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Federal Budget 2024-2025

The Federal Budget for 2024-2025 was handed down on Tuesday 14 May 2024. As part of the Budget, the Albanese Government announced a number of changes to Australia’s immigration framework and strategy. These will be discussed below.

Migration Planning Levels

The permanent migration program will see a decrease from 190,000 this financial year, to 185,000 in 2024-25. Of the 185,000, approximately 70 percent or 132,200 will be allocated to the Skilled Stream to ‘help address Australia’s long-term skill needs’. The Albanese Government will also invest over $18 million to ‘further reform’ the immigration system with the goal of ‘restoring its integrity’. From 2025-26, the Government will maintain 70 percent of the places for the Skilled stream to address Australia’s ongoing skilled shortage.

The Budget revealed that the Government will reduce net overseas migration by approximately 110,000 people, dropping from an estimated 375,000 people in 2023-24 to 260,000 in 2024-25. Net overseas migration for 2024-25 will be less than half compared with the 2022-23 levels of 528,000.

Temporary Skill Shortage (TSS) Visa

The Government announced a reduction in the requirements for the TSS visa (subclass 482). Currently, applicants are required to hold two years of full-time work experience in the relevant areas before they are eligible to be sponsored for a skilled position by an employer. From 23 November 2024, the two-year requirement will be reduced to one year.

Business Innovation and Investment Visa Program, and Global Talent Visa

Both the Business Innovation and Investment Visa Program (BIIP), and the Global Talent visa (subclass 858) will be discontinued.

The BIIP includes five streams- business innovation, investor, significant investor, entrepreneur, and extension. The termination of this visa program is in line with the significant decline in places offered, with only 1,900 people receiving visas under the program for the 2023-24 financial year.

The Global Talent visa will be replaced by a new National Innovation visa from late 2024. The new visa will target ‘exceptionally talented migrants who will drive growth in sectors of national importance’. $1.4 million has been allocated for this transition.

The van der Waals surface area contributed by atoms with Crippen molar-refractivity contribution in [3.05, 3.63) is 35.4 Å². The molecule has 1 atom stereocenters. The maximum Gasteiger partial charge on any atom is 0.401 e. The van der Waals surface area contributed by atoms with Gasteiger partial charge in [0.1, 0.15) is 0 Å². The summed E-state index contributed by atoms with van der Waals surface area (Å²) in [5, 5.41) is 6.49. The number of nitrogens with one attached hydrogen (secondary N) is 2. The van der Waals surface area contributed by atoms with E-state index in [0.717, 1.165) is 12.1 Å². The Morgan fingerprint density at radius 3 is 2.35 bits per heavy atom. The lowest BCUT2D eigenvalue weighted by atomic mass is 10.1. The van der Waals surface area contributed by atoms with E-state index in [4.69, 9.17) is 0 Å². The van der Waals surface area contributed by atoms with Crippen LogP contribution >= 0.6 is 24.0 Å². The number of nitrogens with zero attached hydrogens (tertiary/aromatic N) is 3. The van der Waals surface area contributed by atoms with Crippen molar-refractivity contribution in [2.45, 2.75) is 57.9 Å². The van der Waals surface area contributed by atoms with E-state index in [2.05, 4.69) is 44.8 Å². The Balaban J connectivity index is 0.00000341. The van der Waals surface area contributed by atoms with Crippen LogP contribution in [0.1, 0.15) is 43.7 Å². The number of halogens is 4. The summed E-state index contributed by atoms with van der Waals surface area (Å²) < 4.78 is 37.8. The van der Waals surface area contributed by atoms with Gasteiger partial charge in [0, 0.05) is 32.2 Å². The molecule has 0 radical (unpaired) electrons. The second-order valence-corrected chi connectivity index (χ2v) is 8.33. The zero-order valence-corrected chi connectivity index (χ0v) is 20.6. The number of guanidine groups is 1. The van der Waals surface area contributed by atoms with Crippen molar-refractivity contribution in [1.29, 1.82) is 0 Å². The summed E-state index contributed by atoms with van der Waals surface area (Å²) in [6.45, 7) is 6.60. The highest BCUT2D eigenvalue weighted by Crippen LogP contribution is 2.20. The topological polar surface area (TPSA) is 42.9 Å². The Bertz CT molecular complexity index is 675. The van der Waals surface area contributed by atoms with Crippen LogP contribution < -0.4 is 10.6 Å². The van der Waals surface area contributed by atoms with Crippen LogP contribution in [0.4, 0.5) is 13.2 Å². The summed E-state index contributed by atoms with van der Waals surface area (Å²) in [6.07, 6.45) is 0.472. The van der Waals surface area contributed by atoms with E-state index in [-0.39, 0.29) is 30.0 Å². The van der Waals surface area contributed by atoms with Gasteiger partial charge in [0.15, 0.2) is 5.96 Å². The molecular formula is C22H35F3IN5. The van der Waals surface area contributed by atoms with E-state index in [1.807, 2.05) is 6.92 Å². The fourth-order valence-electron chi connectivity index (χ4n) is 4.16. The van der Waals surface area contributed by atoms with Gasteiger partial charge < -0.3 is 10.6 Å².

Chinese, Vietnamese and Indian Visa Applicants

A new ballot program will be introduced in the 2024-25 financial year for applicants from China, Vietnam and India. This ballot will be $25.00 and will help to manage visa processing times and demand.

As part of the Australia-India Migration and Mobility Partnership Arrangement (MMPA), business Visitor visa (subclass 600) holders who are Indian nationals will enjoy an extension of their stay from three years to five years.

For young professionals who are Indian nationals, a new Mobility Arrangements for Talented Early-Professionals Scheme (MATES), which forms part of the MMPA, will be introduced from 1 November 2024. This will benefit 3,000 Indian graduates and early career professionals (18 to 30 years at the time of application), with knowledge and skills in targeted fields of study. Visa holders will be able to live and work in Australia for up to 2 years. Those seeking to apply will need to pay $25.00 to enter a ballot, and $365.00 if they are successful.

To deepen Australia’s engagement and strengthen its relationship with Southeast Asia, the budget also allocated $505.9 million. This amount will be used to improve visa access and extend the validity of business and frequent traveller visas for ASEAN countries and Timor- Leste, with $1.1 over two years from 2023-24.

Employer Compliance

In the Budget, the Government continues its focus on employer compliance and addressing exploitation of employees, with a total allocation of $18.3 million. $15 million over the next three years was announced for implementing initiatives that provide information and education to migrant workers relating to workplace protections and compliance with migration regulations. $1.9 million has been allocated for the 2024-25 year to support a pilot program. This program will involve data-sharing between the Department of Home Affairs and the Australian Tax Office. The program will be used to cross-reference income and employment data, with the aim of preventing exploitation of migrant workers.

The Administrative Review Tribunal

The Government has allocated $1 billion over the next five years to establish the Administrative Review Tribunal. This will replace the current Administrative Appeals Tribunal, and is being introduced to address court backlogs caused by the significant number of applications for judicial review of migration and asylum decisions.

Additional Spending

The Leaving Violence Program, which is aimed at supporting victims of domestic and family violence, has been extended and expanded to temporary visa holders. $925.2 million has been allocated over five years, which will go towards financial support, safety assessments and referrals to support pathways.

The Government has allocated $1.8 billion over the next three years to fund more service delivery staff. This is to address the impacts of under-resourcing, reducing backlogs and wait times, as well as improve visa processing capabilities. The Government established the National Cyber Security Coordinator, which is aimed at strengthening management and recovery from major cyber incidents. Additional allocations made for the Counter Foreign Interference Taskforce is aimed at supporting work that disrupts foreign interference and espionage threats to Australians.

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